In parting ways with their families in Israel, Chen and Tamir gained wonderful new host families. Chen says that “they’re really like a second home for me, which is very important,” especially given that she expected to come to America and feel lonely. Tamir agrees and adds that he doesn’t “even call them hosting families, they’re like adopting families.” After their daily activities, they love coming home to a warm and welcoming environment, where the people care so much about them.

They share similar feelings about their transition to the U.S. itself. Chen describes Arizona as one of the most beautiful places she’s been to “where the people are warmer than the weather.” She particularly enjoys the nature and landscapes, given that she’s used to living in a city where space is tight and buildings are abundant. Tamir, who was born in Portland and lived there for the first few years of his life, also loves Tucson. He says that it’s cool to visit places like Costco that he went to as a child, and have a feeling of nostalgia.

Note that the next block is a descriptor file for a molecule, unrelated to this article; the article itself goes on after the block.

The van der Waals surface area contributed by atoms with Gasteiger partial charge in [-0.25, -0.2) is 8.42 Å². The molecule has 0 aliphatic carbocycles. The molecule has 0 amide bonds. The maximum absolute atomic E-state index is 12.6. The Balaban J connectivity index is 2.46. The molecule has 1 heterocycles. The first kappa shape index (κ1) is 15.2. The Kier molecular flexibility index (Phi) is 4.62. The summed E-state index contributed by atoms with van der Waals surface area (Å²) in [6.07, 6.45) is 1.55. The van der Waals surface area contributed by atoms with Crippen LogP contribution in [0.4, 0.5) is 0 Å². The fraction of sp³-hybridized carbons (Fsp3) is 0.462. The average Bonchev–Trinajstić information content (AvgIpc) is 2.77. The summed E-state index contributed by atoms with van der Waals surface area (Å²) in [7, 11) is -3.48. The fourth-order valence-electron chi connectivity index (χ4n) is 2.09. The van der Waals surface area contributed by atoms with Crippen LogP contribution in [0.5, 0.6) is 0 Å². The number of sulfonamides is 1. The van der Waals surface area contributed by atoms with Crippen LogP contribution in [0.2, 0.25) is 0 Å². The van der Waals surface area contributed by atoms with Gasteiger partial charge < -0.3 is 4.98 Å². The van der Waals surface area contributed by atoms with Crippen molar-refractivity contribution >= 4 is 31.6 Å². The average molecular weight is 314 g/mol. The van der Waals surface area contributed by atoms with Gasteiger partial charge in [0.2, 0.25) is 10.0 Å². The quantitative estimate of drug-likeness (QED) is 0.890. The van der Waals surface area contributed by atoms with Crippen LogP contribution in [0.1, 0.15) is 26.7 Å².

When I spoke with the pair, they had only been in Tucson for a few weeks, but had a lot to say about their experience. Their daily schedule fluctuates, but they go from Jewish institution to institution, connecting with people and sharing their culture. They might speak at a synagogue, then go to a Jewish school, then to an Israeli cultural session, followed by a Hebrew lesson or two. Some places they visit weekly and have an established process, which they say is their favorite so that they can build really strong connections and go deeper in their conversations.

One of the most critical aspects of their year here is being able to connect with the teenagers, most of whom, Tamir says, “will say that they have a connection to Israel, but they won’t be able to explain it so much. We want to make them realize what the connection is and why it’s there.” They especially want to provide their perspective of life in Israel that the news doesn’t always reflect; for example, how people come together during a crisis, opening up their homes to complete strangers.